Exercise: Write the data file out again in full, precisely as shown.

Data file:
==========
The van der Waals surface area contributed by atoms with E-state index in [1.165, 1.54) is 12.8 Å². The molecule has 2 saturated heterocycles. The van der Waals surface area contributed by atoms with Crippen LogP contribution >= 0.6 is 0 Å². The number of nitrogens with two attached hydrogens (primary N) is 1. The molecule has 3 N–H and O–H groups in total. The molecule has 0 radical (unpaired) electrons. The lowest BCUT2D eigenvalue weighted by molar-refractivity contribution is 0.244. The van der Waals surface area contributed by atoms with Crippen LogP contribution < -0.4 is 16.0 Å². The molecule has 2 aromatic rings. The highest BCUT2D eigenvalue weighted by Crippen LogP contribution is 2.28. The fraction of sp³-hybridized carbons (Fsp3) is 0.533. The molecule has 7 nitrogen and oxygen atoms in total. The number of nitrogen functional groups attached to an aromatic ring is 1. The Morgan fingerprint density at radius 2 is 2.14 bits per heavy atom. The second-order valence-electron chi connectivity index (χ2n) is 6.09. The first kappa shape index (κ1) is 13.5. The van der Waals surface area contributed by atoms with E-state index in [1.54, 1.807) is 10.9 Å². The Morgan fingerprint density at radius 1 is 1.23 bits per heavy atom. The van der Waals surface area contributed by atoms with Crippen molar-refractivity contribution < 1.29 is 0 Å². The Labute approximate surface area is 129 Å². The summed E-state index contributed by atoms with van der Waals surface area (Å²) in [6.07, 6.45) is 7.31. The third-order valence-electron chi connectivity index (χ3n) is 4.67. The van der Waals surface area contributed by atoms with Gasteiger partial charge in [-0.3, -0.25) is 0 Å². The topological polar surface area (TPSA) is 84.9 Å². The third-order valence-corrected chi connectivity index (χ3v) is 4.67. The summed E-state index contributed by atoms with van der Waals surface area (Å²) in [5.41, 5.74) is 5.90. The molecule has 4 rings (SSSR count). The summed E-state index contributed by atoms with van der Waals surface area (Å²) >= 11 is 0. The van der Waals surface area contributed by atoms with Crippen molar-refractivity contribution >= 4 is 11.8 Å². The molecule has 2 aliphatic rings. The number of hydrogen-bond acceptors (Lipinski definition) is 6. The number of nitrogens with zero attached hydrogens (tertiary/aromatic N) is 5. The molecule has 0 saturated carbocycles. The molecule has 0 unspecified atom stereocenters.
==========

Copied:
The van der Waals surface area contributed by atoms with E-state index in [1.165, 1.54) is 12.8 Å². The molecule has 2 saturated heterocycles. The van der Waals surface area contributed by atoms with Crippen LogP contribution >= 0.6 is 0 Å². The number of nitrogens with two attached hydrogens (primary N) is 1. The molecule has 3 N–H and O–H groups in total. The molecule has 0 radical (unpaired) electrons. The lowest BCUT2D eigenvalue weighted by molar-refractivity contribution is 0.244. The van der Waals surface area contributed by atoms with Crippen LogP contribution < -0.4 is 16.0 Å². The molecule has 2 aromatic rings. The highest BCUT2D eigenvalue weighted by Crippen LogP contribution is 2.28. The fraction of sp³-hybridized carbons (Fsp3) is 0.533. The molecule has 7 nitrogen and oxygen atoms in total. The number of nitrogen functional groups attached to an aromatic ring is 1. The Morgan fingerprint density at radius 2 is 2.14 bits per heavy atom. The second-order valence-electron chi connectivity index (χ2n) is 6.09. The first kappa shape index (κ1) is 13.5. The van der Waals surface area contributed by atoms with E-state index in [1.54, 1.807) is 10.9 Å². The Morgan fingerprint density at radius 1 is 1.23 bits per heavy atom. The van der Waals surface area contributed by atoms with Crippen molar-refractivity contribution < 1.29 is 0 Å². The Labute approximate surface area is 129 Å². The summed E-state index contributed by atoms with van der Waals surface area (Å²) in [6.07, 6.45) is 7.31. The third-order valence-electron chi connectivity index (χ3n) is 4.67. The van der Waals surface area contributed by atoms with Gasteiger partial charge in [-0.3, -0.25) is 0 Å². The topological polar surface area (TPSA) is 84.9 Å². The third-order valence-corrected chi connectivity index (χ3v) is 4.67. The summed E-state index contributed by atoms with van der Waals surface area (Å²) in [5.41, 5.74) is 5.90. The molecule has 4 rings (SSSR count). The summed E-state index contributed by atoms with van der Waals surface area (Å²) >= 11 is 0. The van der Waals surface area contributed by atoms with Crippen molar-refractivity contribution >= 4 is 11.8 Å². The molecule has 2 aliphatic rings. The number of hydrogen-bond acceptors (Lipinski definition) is 6. The number of nitrogens with zero attached hydrogens (tertiary/aromatic N) is 5. The molecule has 0 saturated carbocycles. The molecule has 0 unspecified atom stereocenters.